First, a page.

Imagine yourself as a gardener and your craft as a plant. What does it take for a flower to bloom? First, it takes some time. Second, a gardener must take action by watering the soil and removing weeds. Third, a gardener must pay attention to her actions in order not to over-water the plant. Finally, a gardener must not get attached to the results of her labor but do her best for the plant.
We can use the same metaphor in mastering any craft. So whether you are trying to learn how to play piano, train a new puppy or learn a new language, the following four pillars can aid you in your journey.
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2) Non-Interruption or Sustained Attention.
I often talk about “sustained attention” since it is the ultimate goal of yoga. But also, the opposite of a sustained attention state is a scattered-brain state. In fact, I am pretty good at the latter.
The attentive mind state is when we get into the flow. The latter (scattered-brain) is when dreadful things happen. For instance, I am embarrassed to admit that I drove through the garage door during one of my scattered-brain moments. Not to mention overeating, falling, and losing things.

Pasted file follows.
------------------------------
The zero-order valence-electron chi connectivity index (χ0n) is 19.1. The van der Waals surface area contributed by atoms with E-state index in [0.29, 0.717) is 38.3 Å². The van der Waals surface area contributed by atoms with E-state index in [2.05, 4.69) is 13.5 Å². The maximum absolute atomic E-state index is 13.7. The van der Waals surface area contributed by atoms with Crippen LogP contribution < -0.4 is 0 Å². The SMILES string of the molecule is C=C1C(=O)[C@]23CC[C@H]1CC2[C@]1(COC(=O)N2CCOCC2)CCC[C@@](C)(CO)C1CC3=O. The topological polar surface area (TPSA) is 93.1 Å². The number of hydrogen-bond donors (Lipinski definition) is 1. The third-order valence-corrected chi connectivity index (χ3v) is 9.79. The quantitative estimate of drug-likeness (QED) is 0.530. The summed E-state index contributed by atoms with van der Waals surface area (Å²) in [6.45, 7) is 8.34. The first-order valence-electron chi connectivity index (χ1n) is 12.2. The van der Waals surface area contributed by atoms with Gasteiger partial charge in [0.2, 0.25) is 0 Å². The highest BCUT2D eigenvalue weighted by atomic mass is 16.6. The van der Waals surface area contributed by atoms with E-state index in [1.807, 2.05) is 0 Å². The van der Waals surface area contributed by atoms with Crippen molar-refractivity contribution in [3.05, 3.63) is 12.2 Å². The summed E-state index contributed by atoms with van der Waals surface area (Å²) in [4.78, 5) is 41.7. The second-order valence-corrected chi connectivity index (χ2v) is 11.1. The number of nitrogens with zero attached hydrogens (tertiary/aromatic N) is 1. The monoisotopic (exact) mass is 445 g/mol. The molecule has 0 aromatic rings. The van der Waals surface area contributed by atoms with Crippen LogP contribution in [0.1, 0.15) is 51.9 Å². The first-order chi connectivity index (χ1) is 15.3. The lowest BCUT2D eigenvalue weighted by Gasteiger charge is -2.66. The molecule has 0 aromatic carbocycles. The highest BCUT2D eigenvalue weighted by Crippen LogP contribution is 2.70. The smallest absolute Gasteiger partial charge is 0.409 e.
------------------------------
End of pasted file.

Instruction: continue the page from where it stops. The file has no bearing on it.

Interestingly, I just listened to Cals Newport’s interview with James Altucher, two of my favorite authors.
Here, Cal explained the phenomenon of “attention residue.” If you switch your attention from one target to another, the original target will leave a residue for a very long time. For example, writing deep and do a quick check of your email for 30 seconds. You see an email that you need to get into. And then you switch attention to writing. That 30-seconds check will be bouncing in your head for 10 to 20 minutes, the lab experiments show. During that time, your cognitive capacity will be lost. In other words, multi-tasking puts you into a state of continual reduced cognitive capacity. Constantly checking your phone and social media is equivalent to taking a drug that makes you dumber.
3) Take Action.
4) Non-Attachment to Results.
Mastery of the mind comes from practice and non-attachment.
Yoga Sutras 1.12
Personally, I am a result-driven individual. So when I first heard about the concept of non-attachment, I thought it was a bunch of “new-age” rubbish. However, it began to make sense as I learned to “focus on action with non-attachment to results.”
For instance, I enjoy the action of writing. So I spend lots of time creating content, researching the subject I am writing about, and editing. Then, of course, I love when my readers provide positive feedback and when new folks subscribe. But, even if no one reads my work, I still love the process and I always do my absolute best. The results of my labor, however, are not my primary focus.
To achieve mastery in your craft, spend some uninterrupted and quality time with it, take action, pay attention, and don’t worry about the results!
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